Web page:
NATIONAL Australia Bank chief Cameron Clyne has named the bank’s loss-making UK arm as his single-biggest challenge, with the overseas operation weighing on profits and testing investor patience.
Problems in the UK underscored NAB’s disappointing 22 per cent drop in full-year net profit to $4.08 billion. Even so, Mr Clyne has ruled out a fire sale of the bank’s UK business – centred on the Glasgow-based Clydesdale Bank, saying such a move would trigger deep shareholder losses.
But he said there would not be any quick fixes in the UK business, which is struggling to break out of a recession.
The latest result was hobbled by restructuring charges related that business, which also reported a $213 million loss for the year.
The profit figures were delivered as NAB took a more downbeat view on the outlook for the Australian economy, suggesting the federal government’s growth forecasts of 3 per cent for each of the next two years is optimistic.
NAB is tipping the economy will grow at 2.5 per cent this financial year and 2.8 per next financial year.
“The UK remains our biggest challenge. While data last week suggests the UK ended the recession during the September quarter, we remain very cautious on the outlook,” Mr Clyne said.
”Unfortunately there is no quick-fix solution in the UK, and believe me when I say we’ve been looking. The restructure we announced to the UK in April was the right response and will take time before that business will generate acceptable returns,” he said.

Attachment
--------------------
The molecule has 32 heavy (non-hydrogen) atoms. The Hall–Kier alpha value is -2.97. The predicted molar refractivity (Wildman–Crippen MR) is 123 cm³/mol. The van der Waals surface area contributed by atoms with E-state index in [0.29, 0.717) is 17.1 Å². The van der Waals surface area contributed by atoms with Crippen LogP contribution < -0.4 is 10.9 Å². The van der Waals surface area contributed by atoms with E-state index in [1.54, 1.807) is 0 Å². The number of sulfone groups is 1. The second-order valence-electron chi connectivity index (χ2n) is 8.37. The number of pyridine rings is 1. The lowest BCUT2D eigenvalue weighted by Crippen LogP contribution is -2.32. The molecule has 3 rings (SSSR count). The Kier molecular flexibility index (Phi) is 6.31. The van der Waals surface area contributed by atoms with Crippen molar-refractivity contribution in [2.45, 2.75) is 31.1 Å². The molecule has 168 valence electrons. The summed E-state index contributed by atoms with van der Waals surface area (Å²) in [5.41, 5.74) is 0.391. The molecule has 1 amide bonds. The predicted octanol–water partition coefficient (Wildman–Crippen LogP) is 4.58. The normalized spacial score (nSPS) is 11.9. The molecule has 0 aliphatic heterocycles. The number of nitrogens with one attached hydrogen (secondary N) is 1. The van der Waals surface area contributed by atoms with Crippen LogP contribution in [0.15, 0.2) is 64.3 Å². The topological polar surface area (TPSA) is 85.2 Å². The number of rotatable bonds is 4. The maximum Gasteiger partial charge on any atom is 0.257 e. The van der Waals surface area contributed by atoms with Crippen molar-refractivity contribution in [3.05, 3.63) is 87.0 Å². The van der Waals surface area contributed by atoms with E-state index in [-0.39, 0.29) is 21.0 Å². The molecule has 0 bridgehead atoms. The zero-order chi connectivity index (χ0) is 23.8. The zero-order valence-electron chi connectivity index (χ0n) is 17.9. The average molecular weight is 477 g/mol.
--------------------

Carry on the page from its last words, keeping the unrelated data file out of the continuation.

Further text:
Even as the UK last week technically ended its grinding recession, NAB remains in a holding pattern there. Any sale of the business would be at a steep discount to book value and this would trigger hefty shareholder losses. So this means Mr Clyne has little choice but to see the cycle through and persist with disappointing returns over the medium term.
Earlier this year, NAB sought to limit further shareholder losses in Britain by cutting 1400 jobs, closing dozens of branches and exiting commercial property loans, in response to an economy sinking deeper into recession.
NAB’s 0.5 per cent drop in full-year cash profit to $5.43 billion was largely as expected after it foreshadowed the disappointing headline numbers earlier this month. Shares in NAB ended down 9¢ at $25.79.
NAB’s Australian business marked a sharp contrast. In particular the once problematic Australian personal banking unit returned a 12 per cent jump in full-year profit to $1.04 billion, with returns helped by lower bad debt charges and revenue growth.
But the numbers reveal the bank’s mortgage discounting strategy could soon come to an end. Margins in the Australian personal bank, which sells mortgages, were down by 16 basis points during the year to 2.03 per cent, although there were signs of margins stabilising during the second half.
This story Administrator ready to work first appeared on Nanjing Night Net.